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Ice hockey history

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Ye Gude Olde Days, from Hockey: Canada’s Royal Winter Game, 1899.

Games between teams hitting an object with curved sticks have been played throughout the world since prehistoric times. The word “hockey” has been used since the 16th century, but its etymology is uncertain. It may derive from the Old French word hoquet, shepherd’s crook, but it may also derive from the Middle Dutch word hokkie which is the diminutive of hok, meaning literally shack or doghouse, but which in popular use meant goal. Many of these games were developed for fields, though where conditions allowed, they were also played on icy conditions , as shown in 16th-century Dutch paintings where a number of townsfolk play a hockey-like game on a frozen canal.

European immigrants brought various versions of hockey-like games to North America, such as the Scottish sport of shinty, and the closely-related Irish sport of hurling. Where necessary these seem to have been adapted for icy conditions; for example, a colonial Williamsburg newspaper records hockey being played in a snow storm in Virginia. Both English- and French-speaking Canadians played hockey on frozen rivers, lakes, and ponds using cheese cutters strapped to their boots, and early paintings show hockey being played in Nova Scotia. There are claims that ice hockey was invented in Windsor, Nova Scotia and named after an individual, as in ‘Colonel Hockey’s game'[2]. Proponents of this theory point out that the surname Hockey exists in the district surrounding Windsor, though this is an unlikely coincidence. Author Thomas Chandler Haliburton wrote of boys from King’s College School in Windsor playing “hurley on the ice” when he was a student there around 1800.[3]. These early games may have absorbed the physically aggressive aspects of what the Mi’kmaq Aboriginal First Nation in Nova Scotia called dehuntshigwa’es (lacrosse). The first game to use a puck rather than a ball took place in 1860 on Kingston Harbour, Ontario, involving mostly Crimean War veterans. In 1943, the Canadian Amateur Hockey Association declared Kingston the birthplace of hockey, based on a recorded 1886 game played between students of Queen’s University and the Royal Military College of Canada. Subsequent research has shown numerous earlier examples of the game of hockey. The Society for International Hockey Research contends that an earlier game of hockey on ice occurred in Halifax in 1859, based on a Boston Evening Gazette article published that year. Furthermore, in 1843 a British Army officer in Kingston wrote “Began to skate this year, improved quickly and had great fun at hockey on the ice”. More recently Sir John Franklin wrote in a letter in 1825 that “The game of hockey played on the ice was the morning sport” while on the Great Bear Lake during one of his Arctic expeditions. [1]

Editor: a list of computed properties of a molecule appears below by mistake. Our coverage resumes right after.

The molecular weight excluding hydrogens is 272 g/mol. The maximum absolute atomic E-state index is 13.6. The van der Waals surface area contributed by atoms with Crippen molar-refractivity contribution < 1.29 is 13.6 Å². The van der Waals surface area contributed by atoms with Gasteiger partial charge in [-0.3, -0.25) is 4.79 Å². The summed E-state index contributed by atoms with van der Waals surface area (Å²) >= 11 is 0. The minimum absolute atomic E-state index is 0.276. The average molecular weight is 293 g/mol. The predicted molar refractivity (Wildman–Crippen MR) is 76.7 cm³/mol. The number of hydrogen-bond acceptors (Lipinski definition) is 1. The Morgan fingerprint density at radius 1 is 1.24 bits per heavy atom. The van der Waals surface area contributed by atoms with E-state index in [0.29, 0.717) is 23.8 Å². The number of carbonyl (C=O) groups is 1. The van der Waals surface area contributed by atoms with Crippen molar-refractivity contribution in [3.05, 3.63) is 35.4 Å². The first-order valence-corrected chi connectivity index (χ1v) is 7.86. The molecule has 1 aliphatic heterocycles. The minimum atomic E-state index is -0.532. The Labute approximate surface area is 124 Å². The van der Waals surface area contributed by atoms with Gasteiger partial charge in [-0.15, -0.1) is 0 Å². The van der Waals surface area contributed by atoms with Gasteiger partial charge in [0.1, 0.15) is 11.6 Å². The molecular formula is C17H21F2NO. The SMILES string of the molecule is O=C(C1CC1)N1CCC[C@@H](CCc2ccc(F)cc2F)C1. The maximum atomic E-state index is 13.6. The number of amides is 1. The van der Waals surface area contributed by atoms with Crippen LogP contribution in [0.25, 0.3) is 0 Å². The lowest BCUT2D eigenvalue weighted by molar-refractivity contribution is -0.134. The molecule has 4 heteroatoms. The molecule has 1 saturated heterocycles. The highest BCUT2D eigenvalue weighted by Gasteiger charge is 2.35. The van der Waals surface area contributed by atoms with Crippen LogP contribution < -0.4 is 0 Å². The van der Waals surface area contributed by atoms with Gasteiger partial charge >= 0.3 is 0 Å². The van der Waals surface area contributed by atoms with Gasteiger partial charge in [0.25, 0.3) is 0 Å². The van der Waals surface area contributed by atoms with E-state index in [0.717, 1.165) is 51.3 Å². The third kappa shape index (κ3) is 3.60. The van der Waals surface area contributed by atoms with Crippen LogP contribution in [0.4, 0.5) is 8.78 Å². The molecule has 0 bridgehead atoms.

Notes

  1. ^ http://strategis.ic.gc.ca/epic/internet/inimr-ri.nsf/en/gr-72585e.html. Retrieved on December 4, 2005.

This article is licensed under the GNU Free Documentation License. It uses material from the Wikipedia.

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